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Hank Hersch
January 14, 1991
Ricky Pierce, the super sub of the NBA, has got Milwaukee on the move
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January 14, 1991

Sixth Sense

Ricky Pierce, the super sub of the NBA, has got Milwaukee on the move

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Every so often, Joyce Pierce, A former member of the pop group the Fifth Dimension, will sing the national anthem at center court to begin an evening at the Bradley Center, while her husband, Ricky Pierce, a swingman for the Milwaukee Bucks, stands behind her right shoulder, enjoying the show. After Joyce's spirited soprano ranges over the land of the free-e-e-e and the home of the bra-a-a-a-ave, inspiring patriotic delirium in the stands, Ricky gets a few pats on the back from his teammates and a challenge from his coach, Del Harris. "O.K., big boy," Harris says. "Now go out and top that."

Of course, Harris doesn't mean right away. The Pierces are the NBA's odd couple: She starts games, he comes off the bench. For the first half of the first quarter, the 6'4", 220-pound Ricky Pierce will sit, studying the play before him with practiced ease. His elbows rest on his knees; his hands hold a towel; his gaze darts out from above his high cheekbones. After six or seven minutes have passed, Harris will summon Pierce and usher him into the game as Milwaukee's first substitute at big guard or, more often, small forward. Ricky is the league's leading sixth man, but it would be a mistake to call him a sixth dimension since his task is mainly one-dimensional. "My job," he says, "is to come in and score."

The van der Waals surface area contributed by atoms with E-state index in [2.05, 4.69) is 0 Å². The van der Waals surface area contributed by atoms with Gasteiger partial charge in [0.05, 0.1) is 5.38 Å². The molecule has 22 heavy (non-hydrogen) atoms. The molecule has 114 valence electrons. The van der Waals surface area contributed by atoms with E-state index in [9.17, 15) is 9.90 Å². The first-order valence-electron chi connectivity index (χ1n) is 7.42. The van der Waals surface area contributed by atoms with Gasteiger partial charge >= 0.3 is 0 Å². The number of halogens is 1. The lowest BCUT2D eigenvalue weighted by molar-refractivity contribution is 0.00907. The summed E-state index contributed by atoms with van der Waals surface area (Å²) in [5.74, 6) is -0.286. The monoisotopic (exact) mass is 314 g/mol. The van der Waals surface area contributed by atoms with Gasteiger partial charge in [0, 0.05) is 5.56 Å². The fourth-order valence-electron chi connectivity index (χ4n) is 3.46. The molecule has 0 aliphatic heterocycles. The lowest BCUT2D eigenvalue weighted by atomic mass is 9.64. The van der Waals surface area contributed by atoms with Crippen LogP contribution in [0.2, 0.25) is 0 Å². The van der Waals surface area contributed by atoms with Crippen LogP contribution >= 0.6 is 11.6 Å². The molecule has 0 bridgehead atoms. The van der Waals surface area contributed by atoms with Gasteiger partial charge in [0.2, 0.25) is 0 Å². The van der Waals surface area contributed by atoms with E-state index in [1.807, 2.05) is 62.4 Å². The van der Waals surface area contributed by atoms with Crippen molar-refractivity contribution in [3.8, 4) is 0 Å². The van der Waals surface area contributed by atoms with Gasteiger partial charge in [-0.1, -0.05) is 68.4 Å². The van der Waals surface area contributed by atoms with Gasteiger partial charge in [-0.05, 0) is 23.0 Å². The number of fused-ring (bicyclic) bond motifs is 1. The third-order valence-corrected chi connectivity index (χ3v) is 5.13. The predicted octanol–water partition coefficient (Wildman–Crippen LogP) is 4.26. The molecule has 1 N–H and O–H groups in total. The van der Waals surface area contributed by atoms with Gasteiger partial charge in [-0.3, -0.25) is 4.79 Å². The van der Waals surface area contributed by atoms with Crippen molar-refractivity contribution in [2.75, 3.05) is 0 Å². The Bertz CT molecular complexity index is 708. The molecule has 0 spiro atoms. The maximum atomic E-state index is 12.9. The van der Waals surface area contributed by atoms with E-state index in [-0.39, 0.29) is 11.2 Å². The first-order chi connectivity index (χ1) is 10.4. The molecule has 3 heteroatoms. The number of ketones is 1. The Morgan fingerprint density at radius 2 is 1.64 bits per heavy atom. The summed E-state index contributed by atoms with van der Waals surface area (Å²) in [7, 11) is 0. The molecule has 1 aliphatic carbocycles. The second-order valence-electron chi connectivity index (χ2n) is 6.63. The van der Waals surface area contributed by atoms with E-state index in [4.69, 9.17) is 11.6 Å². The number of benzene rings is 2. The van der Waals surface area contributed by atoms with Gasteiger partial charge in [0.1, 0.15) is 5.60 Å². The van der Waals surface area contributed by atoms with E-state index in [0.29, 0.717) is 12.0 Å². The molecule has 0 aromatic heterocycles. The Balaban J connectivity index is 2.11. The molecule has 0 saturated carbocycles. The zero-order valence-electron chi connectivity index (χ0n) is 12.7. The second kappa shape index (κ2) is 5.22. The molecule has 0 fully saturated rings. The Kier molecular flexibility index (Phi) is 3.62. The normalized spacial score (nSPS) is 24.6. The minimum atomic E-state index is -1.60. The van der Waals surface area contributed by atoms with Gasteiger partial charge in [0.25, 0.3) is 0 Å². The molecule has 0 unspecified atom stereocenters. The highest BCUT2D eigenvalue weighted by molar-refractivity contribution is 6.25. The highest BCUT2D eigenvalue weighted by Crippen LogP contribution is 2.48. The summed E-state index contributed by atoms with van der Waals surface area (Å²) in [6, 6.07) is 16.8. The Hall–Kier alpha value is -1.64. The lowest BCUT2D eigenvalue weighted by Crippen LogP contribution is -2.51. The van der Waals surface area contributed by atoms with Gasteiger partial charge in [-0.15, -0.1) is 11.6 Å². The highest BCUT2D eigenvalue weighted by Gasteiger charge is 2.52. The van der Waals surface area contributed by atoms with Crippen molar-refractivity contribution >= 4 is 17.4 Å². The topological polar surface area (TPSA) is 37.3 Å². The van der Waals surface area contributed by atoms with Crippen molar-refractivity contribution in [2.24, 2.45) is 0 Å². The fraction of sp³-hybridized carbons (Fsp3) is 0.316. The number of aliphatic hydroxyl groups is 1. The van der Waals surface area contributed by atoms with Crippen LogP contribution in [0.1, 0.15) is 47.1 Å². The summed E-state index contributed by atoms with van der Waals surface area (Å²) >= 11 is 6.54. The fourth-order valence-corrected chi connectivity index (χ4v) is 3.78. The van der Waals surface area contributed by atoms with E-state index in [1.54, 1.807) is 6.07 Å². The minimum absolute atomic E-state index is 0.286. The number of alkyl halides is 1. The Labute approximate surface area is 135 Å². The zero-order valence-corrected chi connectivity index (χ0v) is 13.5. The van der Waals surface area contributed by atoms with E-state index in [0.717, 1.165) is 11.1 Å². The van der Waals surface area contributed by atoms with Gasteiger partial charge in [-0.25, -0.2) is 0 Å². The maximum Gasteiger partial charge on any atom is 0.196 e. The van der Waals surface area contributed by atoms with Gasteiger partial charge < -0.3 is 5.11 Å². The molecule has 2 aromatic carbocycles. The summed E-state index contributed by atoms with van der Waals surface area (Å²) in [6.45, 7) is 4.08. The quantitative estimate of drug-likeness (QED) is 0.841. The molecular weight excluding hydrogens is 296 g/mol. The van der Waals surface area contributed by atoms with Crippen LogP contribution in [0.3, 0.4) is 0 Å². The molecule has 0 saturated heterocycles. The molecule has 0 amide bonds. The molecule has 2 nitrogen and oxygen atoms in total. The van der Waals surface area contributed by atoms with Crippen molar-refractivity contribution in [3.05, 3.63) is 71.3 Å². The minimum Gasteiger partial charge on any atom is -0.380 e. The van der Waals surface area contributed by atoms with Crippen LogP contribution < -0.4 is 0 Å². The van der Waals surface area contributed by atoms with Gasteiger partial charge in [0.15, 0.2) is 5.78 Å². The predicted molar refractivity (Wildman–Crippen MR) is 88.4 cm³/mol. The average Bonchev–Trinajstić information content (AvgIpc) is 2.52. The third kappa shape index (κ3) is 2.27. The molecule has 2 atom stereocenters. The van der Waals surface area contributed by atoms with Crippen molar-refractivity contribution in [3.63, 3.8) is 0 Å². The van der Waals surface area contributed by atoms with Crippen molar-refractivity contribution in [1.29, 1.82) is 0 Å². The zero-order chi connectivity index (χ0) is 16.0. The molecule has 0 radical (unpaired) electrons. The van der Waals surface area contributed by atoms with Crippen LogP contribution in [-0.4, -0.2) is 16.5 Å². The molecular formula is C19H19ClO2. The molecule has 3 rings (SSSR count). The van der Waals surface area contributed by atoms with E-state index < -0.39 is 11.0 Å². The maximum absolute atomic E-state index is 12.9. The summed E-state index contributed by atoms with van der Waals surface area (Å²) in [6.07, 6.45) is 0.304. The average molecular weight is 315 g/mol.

The 31-year-old Pierce is known as the Deuces by his teammates, as much for his ability to quickly pile up points in pairs as for his jersey number, 22. Last season Pierce averaged 23.0 points and 29 minutes a game, which gave him a projected scoring average of 38.1 points for a full 48 minutes; only Chicago's Michael Jordan (41.4) and Utah's Karl Malone (39.1) had higher projected scoring figures. Also, Pierce shot better than 50% from the field for the sixth straight year. His remarkable offensive production last season earned him the NBA's Outstanding Sixth Man award for the second time in the award's eight-year existence, a feat equaled only by Boston's Kevin McHale.

This season, despite being hampered by a pulled groin muscle in his left thigh, Pierce through Sunday was averaging 21.9 points in 28.1 minutes (a projected 37.4 points) on 49.1% shooting. And he was a major reason that the Central Division-leading Bucks were off to a startling 24-8 start, including a 17-0 record at home.

The blue-collar Bucks are an odd mix: Shooting guard Alvin Robertson leads the team in offensive rebounding, center Jack Sikma is third in three-point shooting, and frontcourtman Frank Brickowski and backup center Danny Schayes—last season they were journeymen at best in San Antonio and Denver, respectively—have revived their moribund careers. The bench-warming Pierce fits in as Milwaukee's steadiest scorer. "You know Ricky's going to be there after the game starts," says Robertson. "And you know he's going to be there down the stretch."